Facebook and its Transfer Pricing Issues

In addition to Google having European leaders questioning the validity of its transfer pricing models and shifting profits from France, Facebook is also having IRS inquiries about its transfer pricing practices.

As noted in this Reuters' article, the IRS is looking at whether Facebook transferred its intangibles to its Irish subsidiary at too low of a price.  As stated in the Reuter's article, by raising the transfer price of the intangible to the Irish subsidiary, Facebook could have increased taxable profits in the US. The article quotes the complaint which alleges that Facebook may have understated the intangible by billions of dollars.  Facebook was advised in the transaction by Ernst & Young.

Recent news also indicated that Facebook has hired Baker & McKenzie to fight the IRS in this transfer pricing dispute.  As you will recall, Baker & McKenzie just won a major victory against the IRS in the Medtronic case.

In Medtronic, IRS challenged the profit split calculation paid to Medtronic's Puerto Rican subsidiary, by stating that the Puerto Rican subsidiary was nothing more than a contract manufacturer for Medtronic.  Medtronic claimed that its Puerto Rican subsidiary was instrumental in its efforts because it oversaw the quality of Medtronic's products.  The Court determined that IRS's method (valuing the Puerto Rican subsidiary as solely a contract manufacturer) was arbitrary and capricious and therefore IRS abused its discretion. However, the Court didn't stop there, it also stated that Medtronic's proposed model was a better approach (Medtronic chose a comparable transaction involving a competitor and argued that it was actually due a refund), but adjusted the model to better match Medtronic's business.  The Court ended up with the rate the parties had previously agreed to in prior settlements of their transfer pricing dispute.  See these articles: Wall Street Journal and BNA.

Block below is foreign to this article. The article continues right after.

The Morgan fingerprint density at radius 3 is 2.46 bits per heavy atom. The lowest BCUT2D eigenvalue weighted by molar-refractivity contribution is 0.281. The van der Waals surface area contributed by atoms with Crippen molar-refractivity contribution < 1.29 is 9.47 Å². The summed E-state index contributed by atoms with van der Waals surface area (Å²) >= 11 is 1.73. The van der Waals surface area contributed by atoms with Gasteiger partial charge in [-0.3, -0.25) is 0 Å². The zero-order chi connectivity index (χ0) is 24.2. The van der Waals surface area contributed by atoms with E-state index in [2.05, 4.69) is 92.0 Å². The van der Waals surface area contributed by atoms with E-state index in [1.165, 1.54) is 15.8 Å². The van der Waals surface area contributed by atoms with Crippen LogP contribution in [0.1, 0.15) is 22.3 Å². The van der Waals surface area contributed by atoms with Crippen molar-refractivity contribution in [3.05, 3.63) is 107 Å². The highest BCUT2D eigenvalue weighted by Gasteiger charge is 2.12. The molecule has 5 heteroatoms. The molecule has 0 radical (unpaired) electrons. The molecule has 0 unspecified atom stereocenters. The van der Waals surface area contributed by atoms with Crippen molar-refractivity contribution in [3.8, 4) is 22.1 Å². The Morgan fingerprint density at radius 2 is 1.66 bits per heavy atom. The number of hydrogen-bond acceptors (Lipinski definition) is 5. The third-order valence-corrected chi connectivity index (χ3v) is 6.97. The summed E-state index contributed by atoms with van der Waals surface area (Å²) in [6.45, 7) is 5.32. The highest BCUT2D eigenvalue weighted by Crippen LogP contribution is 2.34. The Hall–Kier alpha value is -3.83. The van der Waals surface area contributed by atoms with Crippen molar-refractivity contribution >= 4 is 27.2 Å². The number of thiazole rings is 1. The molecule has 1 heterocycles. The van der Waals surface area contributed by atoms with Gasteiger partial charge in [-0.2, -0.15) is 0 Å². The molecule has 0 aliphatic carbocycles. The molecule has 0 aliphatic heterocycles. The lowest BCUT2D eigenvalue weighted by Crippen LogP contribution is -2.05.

While it is refreshing to see that the IRS is challenging US Multinational Corporations at their use of transfer pricing, the question remains whether these challenges will be upheld.  See prior blogs regarding transfer pricing, inversions and earnings stripping.

If you know of a corporation undervaluing assets in its transfer pricing models, contact our firm to discuss filing a tax whistleblower claim.  IRS will pay an award between 15-30% of collected proceeds (tax, penalties, and interest) to whistleblowers who provide substantial and credible information used by the IRS in prosecuting the alleged tax violators.


Inversions, Earnings Stripping and Transfer Pricing, the triumvirate of U.S. companies avoiding U.S. taxation.

As previously noted on this blog, the American public is now aware of U.S. companies inverting to a foreign jurisdiction to reduce or eliminate its U.S. income tax liabilities.  The publicity (see here for outrage over Pfizer’s inversion attempt in 2014 and response by the President and the Treasury’s new Regulations attempting to curtail inversions here) that inversions have received fail to paint a complete picture of the ability of U.S. corporations and former U.S. corporation from avoiding U.S. taxation.

As found here, Professor Steven Davidoff Solomon, outlines in his N.Y. Times article the next step to maximize the inversion by the former U.S. corporation is to strip the earnings from its now U.S. subsidiary.  As noted by Professor Solomon, the process starts by having the inverted offshore parent company make loans to its now U.S. subsidiary to pay for its operations in the U.S.  The loans would generate interest payments to the offshore parent company, which can be deducted by the U.S. subsidiary to offset the earnings (otherwise taxable) in the U.S.